The words we speak bear weight and they statements we make can spark change whether for good or bad. Now, it's harder for someone who doesn't have a platform to voice out their feelings and thoughts, if they are not in a position of authority or power, how can they get their feelings across? For women during the Civil Rights Movement, it was music.
AnneMarie Mingo conducted a study in which she interviewed 40 women who lived through and participated in the Civil Rights Movement. She wanted to know how "freedom songs" shaped the dynamic of the movement and found that it was not only soothing but it was also empowering.
“I wanted to learn what gave women the strength to keep going out and protesting day after day and risking all the things that they risked,” Mingo said. “And one of the things was their understanding of God, and the way they articulated that understanding, or theology, wasn’t by going to seminary and writing some long treatise, but by singing and strategically adding or changing the lyrics to songs.”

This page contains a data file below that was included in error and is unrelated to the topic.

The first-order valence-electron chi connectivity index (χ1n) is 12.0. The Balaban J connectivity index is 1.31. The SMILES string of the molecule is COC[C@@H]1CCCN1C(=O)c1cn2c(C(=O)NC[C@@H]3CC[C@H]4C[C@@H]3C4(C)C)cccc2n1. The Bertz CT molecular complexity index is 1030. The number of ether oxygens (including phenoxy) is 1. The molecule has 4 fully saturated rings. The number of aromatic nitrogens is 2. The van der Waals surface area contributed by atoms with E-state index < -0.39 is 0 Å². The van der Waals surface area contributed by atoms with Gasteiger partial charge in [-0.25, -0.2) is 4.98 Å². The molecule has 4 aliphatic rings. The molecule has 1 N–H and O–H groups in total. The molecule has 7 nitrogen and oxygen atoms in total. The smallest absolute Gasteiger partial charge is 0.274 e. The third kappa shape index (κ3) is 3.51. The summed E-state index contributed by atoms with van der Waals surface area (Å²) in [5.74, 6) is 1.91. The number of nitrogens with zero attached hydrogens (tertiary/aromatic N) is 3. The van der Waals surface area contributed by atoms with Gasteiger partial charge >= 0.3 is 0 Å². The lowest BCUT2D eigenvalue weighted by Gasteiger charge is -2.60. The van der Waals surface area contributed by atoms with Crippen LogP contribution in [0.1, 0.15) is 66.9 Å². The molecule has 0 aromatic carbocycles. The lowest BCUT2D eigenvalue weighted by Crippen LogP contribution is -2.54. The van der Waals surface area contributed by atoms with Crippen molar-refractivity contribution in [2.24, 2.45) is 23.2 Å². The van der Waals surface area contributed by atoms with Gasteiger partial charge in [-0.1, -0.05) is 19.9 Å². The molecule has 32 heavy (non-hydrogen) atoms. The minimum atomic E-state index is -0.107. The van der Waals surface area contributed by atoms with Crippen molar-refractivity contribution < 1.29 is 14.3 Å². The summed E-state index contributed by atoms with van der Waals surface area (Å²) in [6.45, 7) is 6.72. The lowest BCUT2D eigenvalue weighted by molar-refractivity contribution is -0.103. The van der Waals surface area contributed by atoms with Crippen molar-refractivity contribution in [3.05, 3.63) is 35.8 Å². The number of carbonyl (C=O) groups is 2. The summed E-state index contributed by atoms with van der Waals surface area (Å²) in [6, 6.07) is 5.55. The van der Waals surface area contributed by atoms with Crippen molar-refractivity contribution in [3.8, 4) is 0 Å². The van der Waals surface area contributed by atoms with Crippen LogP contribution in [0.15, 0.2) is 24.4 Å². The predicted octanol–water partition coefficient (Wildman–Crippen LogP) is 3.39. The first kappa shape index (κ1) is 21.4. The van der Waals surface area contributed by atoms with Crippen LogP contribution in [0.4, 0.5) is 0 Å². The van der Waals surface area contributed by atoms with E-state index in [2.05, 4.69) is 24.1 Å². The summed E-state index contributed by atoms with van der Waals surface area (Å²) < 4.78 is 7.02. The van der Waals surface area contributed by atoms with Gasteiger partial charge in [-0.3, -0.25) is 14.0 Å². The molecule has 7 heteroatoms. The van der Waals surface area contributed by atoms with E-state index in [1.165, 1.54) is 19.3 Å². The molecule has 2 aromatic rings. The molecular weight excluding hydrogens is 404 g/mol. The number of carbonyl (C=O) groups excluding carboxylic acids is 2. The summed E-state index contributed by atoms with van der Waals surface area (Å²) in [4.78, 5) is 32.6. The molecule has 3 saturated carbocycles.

It may be seen as small and simple acts of resistance but it made a big difference for those who felt they had no voice. Music was transcendental.
“They were allowing it to open up new spaces for them, especially as women and as young people. They could use music as a way of articulating their own pain, their own concerns, their own questions, their own political statements and critiques. Music democratized the Movement in ways that other things could not.”
(Image credit: Joe Alper/Library of Congress)